Buying a REO or foreclosure in Winston-Salem
What is an REO?
REO is short for Real Estate Owned. These are properties that have been foreclosed upon which the bank or mortage company now owns. This differs from real estate up for foreclosure auction. If you buy a property during a foreclosure sale, you must pay at least the loan balance plus any interest and other fees amassed during the foreclosure process. You must also be able to pay with cash in hand. To top everything off, you'll receive the property entirely as is. That possibly will consist of standing liens and even current residents that need to be removed.
A REO, on the contrary, is a more tidy and attractive proposition. The REO property did not find a buyer during foreclosure auction. Now the bank owns it. The lender will handle the elimination of tax liens, evict occupants if needed and generally organize for the issuance of a title insurance policy to the buyer at closing. Take notice that REOs may be exempt from standard disclosure requirements. For example, in California, banks are exempt from giving a Transfer Disclosure Statement, a document that ordinarily requires sellers to make known any defects they are aware of.
Is an REO in Winston-Salem a bargain?
It's occasionally believed that any REO must be a good buy and an chance for easy money. This simply isn't true. You have to be cautious about buying a REO if your intent is make money. While it's true that the bank is usually anxious to sell it soon, they are also strongly encouraged to get as much as they can for it. When pondering the value of a REO, you need to look closely at comparable sales in the neighborhood and be sure to take into account the time and cost of any repairs or remodeling needed to prepare the house for resale. The bargains with money making potential exist, and many people do very well buying and selling foreclosures. But there are also many REO's that are not good buys and may lose money.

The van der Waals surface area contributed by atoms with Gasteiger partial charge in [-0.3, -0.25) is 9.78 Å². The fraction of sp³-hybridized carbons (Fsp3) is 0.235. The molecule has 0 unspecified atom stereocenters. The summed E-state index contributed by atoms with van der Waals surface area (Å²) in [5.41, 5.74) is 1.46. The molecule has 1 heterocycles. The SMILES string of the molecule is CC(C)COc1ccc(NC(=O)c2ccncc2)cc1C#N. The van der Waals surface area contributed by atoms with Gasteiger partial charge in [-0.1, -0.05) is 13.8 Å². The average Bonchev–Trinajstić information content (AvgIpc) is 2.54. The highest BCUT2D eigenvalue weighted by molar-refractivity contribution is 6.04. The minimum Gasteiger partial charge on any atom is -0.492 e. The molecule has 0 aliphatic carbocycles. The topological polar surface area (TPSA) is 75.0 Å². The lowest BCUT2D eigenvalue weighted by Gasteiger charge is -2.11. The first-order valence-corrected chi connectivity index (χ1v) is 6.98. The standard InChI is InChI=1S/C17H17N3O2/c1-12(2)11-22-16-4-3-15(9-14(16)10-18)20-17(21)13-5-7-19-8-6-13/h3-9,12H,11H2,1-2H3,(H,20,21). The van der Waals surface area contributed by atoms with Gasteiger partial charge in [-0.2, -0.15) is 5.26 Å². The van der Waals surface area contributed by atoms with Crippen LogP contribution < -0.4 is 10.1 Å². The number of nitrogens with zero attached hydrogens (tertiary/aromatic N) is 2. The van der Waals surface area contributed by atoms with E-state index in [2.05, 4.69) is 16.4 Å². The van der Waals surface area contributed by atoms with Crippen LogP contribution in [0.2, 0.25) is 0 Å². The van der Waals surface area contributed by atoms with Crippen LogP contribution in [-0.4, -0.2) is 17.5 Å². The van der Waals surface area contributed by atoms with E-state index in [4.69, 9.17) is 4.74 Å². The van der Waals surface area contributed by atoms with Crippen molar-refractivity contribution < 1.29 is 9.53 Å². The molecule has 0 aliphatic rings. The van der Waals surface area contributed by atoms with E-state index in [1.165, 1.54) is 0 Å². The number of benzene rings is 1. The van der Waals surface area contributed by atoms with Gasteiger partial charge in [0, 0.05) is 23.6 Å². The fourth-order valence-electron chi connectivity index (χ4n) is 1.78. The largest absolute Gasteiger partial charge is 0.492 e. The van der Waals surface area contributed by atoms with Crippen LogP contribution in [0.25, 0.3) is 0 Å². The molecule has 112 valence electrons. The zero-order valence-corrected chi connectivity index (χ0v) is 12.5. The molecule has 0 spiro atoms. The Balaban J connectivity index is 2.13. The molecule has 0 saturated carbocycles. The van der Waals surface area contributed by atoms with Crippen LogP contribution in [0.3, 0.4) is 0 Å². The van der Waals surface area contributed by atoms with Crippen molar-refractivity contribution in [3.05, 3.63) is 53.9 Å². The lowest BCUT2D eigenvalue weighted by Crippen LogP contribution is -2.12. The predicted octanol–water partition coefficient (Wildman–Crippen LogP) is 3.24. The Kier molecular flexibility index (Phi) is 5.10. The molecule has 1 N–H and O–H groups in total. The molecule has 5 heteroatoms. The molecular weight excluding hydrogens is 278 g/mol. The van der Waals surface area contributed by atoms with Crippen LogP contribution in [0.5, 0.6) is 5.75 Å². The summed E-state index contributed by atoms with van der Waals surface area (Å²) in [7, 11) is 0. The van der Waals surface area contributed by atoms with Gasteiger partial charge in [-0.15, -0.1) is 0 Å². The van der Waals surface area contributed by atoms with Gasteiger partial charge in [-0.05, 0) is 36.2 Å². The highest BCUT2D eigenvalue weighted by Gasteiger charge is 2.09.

All set to make an offer?
Most mortgage companies have a REO department that you'll work with in buying a REO property from them. Typically the REO department will use a listing agent to get their REO properties listed on the local MLS. Before making your offer, you'll want to contact either the listing agent or REO department at the bank and discover as much as you can about what they know about the condition of the property and what their process is for taking offers. Since banks almost always sell REO properties "as is", you'll want to be sure and include an inspection contingency in your offer that gives you time to check for hidden damage and cancel the offer if you find it.
As with making any offer on real estate, your offer may be more attractive if you can include documentation of your ability to pay, such as a pre-approval letter from a lender. After you've submitted your offer, you can expect the bank to counter offer. From there it will be your decision whether to accept their counter, or submit another counter offer. Understand, you'll be working with a process that probably involves several people at the bank, and they don't work evenings or weekends. It's quite common for the process of offers and counter offers to take days or even weeks.